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Malaria Risk and Prevention in Asian Migrants to Angola

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  • 1 National Malaria Control Program, Luanda, Angola;
  • | 2 Population Services International, Luanda, Angola;
  • | 3 Division of Parasitic Diseases and Malaria, Centers for Disease Control and Prevention, Atlanta, Georgia;
  • | 4 U.S. President’s Malaria Initiative, Centers for Disease Control and Prevention, Atlanta, Georgia

ABSTRACT

The number of Asian migrants working in sub-Saharan developing countries like Angola has been increasing. Their malaria risk, prevention, and care-seeking practices have not been characterized. A cross-sectional survey was conducted in 733 Chinese and Southeast Asian migrants in Angola. Respondents were interviewed and provided blood samples. Samples were analyzed to detect Plasmodium antigen and characterize host anti-Plasmodium response. Positive samples were genotyped using the pfs47 marker. Most respondents (72%; 95% CI: 68–75) reported using bed nets, but less than 1% reported using chemoprophylaxis. Depending on the assay, 1–4% of respondents had evidence of active malaria infection. By contrast, 55% (95% CI: 52–59) were seropositive for Plasmodium antibodies. Most infections were Plasmodium falciparum, but infection and/or exposure to Plasmodium vivax and Plasmodium malariae was also detected. Seroprevalence by time in Angola showed most exposure occurred locally. One respondent had sufficiently high parasitemia for pfs47 genotyping, which showed that the infection was likely locally acquired despite recent travel to home country. Asian migrants to Angola are at substantial risk of malaria. Employers should consider enhanced malaria prevention programs, including chemoprophylaxis; embassies should encourage prevention practices. Angolan healthcare workers should be aware of high malaria exposure in Asian migrants.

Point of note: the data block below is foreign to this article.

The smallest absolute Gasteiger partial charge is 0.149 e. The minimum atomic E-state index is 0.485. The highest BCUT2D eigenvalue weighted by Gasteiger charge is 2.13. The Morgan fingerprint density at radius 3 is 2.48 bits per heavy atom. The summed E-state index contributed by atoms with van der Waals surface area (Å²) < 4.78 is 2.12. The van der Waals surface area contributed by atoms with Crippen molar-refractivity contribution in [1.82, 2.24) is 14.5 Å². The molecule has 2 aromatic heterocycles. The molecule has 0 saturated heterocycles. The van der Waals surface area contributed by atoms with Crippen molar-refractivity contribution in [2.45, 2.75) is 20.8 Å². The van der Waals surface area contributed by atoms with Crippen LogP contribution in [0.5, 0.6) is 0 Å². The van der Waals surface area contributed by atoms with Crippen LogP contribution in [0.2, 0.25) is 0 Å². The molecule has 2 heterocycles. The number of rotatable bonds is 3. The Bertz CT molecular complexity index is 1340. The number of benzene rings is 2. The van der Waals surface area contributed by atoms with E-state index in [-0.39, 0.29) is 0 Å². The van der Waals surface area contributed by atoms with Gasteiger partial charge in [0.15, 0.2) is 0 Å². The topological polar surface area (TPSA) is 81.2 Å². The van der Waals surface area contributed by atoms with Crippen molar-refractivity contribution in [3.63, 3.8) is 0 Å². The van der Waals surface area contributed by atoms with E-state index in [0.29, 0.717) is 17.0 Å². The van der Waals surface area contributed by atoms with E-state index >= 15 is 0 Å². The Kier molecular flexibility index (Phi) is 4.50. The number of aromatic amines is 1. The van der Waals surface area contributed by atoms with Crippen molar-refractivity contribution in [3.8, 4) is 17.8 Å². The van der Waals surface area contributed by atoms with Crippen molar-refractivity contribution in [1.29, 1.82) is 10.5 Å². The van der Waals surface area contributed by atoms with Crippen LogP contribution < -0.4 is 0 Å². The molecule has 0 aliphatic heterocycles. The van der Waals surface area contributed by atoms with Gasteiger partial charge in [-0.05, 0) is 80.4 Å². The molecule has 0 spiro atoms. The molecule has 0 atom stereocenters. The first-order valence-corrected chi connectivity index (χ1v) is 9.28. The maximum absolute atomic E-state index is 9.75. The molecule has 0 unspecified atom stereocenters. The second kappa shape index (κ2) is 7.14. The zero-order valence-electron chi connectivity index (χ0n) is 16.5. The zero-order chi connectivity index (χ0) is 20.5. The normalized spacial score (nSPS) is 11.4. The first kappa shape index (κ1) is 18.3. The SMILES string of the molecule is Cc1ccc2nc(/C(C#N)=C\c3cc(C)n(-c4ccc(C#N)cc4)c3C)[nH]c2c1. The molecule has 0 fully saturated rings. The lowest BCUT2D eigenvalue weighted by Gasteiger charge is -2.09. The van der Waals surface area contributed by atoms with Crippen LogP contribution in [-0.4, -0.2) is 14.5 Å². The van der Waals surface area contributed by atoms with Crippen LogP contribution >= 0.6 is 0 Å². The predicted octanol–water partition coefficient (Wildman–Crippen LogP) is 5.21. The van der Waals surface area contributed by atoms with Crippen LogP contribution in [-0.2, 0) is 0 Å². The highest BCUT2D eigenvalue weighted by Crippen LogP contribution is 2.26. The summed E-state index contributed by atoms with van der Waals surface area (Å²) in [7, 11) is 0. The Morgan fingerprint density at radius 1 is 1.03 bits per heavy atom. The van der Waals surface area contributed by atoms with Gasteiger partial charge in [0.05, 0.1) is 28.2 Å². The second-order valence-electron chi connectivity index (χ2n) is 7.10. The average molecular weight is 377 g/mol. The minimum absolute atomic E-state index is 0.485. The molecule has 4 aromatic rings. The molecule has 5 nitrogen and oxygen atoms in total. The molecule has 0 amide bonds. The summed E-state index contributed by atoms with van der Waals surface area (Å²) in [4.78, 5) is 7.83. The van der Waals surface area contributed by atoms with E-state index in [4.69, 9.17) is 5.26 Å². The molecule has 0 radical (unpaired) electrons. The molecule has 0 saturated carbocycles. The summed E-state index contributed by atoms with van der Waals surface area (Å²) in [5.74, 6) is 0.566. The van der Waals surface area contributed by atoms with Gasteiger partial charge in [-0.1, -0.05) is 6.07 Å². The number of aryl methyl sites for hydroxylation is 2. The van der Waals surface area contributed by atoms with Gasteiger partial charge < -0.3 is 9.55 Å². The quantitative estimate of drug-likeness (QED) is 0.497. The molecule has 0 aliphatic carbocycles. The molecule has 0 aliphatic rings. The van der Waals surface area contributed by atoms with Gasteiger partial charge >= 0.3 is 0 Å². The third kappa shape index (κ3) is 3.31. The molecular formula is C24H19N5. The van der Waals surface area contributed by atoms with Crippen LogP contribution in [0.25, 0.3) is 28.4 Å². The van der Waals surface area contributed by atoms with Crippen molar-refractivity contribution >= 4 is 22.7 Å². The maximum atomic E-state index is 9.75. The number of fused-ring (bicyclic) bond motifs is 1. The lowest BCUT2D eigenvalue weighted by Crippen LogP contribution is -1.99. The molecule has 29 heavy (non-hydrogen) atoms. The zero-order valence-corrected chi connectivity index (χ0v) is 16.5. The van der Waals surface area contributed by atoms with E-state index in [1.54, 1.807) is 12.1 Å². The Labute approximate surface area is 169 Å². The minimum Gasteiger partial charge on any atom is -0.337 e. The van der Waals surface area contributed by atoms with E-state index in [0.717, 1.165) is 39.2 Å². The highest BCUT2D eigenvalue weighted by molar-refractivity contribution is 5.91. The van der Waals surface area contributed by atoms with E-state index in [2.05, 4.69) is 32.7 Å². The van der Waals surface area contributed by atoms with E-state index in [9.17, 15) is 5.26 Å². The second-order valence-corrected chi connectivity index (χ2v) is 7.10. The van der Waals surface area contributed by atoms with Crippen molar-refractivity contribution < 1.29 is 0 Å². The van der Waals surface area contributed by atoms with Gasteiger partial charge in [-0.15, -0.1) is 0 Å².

• Supplemental Materials (PDF 455 KB)

Author Notes

Address correspondence to Mateusz M. Plucinski, Centers for Disease Control and Prevention, 1600 Clifton Rd., Atlanta, GA 30329. E-mail: mplucinski@cdc.gov

Disclaimer: The findings and conclusion in this article are those of the authors and do not necessarily represent the official views of the CDC or the President’s Malaria Initiative. The authors declare they do not have any commercial or other associations that may pose a conflict of interest.

Financial support: Funding for the study and support for M. M. P., G. P. d. L., and E. S. H. were provided by the U.S. President’s Malaria Initiative. Next generation sequencing and bioinformatics analyses were supported by the CDC Advanced Molecular Detection Initiative at the CDC. J. K. was supported in part by the CDC Foundation. Williams Consulting LLC provided support in the form of salary for D. P.

Authors’ addresses: José Franco Martins, National Malaria Control Program, Luanda, Angola, E-mail: jose.martins8219@gmail.com. Cátia Marques and Benjamin Nieto-Andrade, Population Services International, Luanda, Angola, E-mails: catia.marques@psiangola.org and benjamin@psiangola.org. Julia Kelley, Dhruviben Patel, Doug Nace, Camelia Herman, Joel Barratt, Gabriel Ponce de León, Eldin Talundzic, Eric Rogier, Eric S. Halsey, and Mateusz M. Plucinski, Centers for Disease Control and Prevention, Atlanta, GA, E-mails: xfi8@cdc.gov, yyr4@cdc.gov, ddn4@cdc.gov, lqz3@cdc.gov, nsk9@cdc.gov, gcp1@cdc.gov, wrj5@cdc.gov, erogier@cdc.gov, ehalsey@cdc.gov, and mplucinski@cdc.gov.

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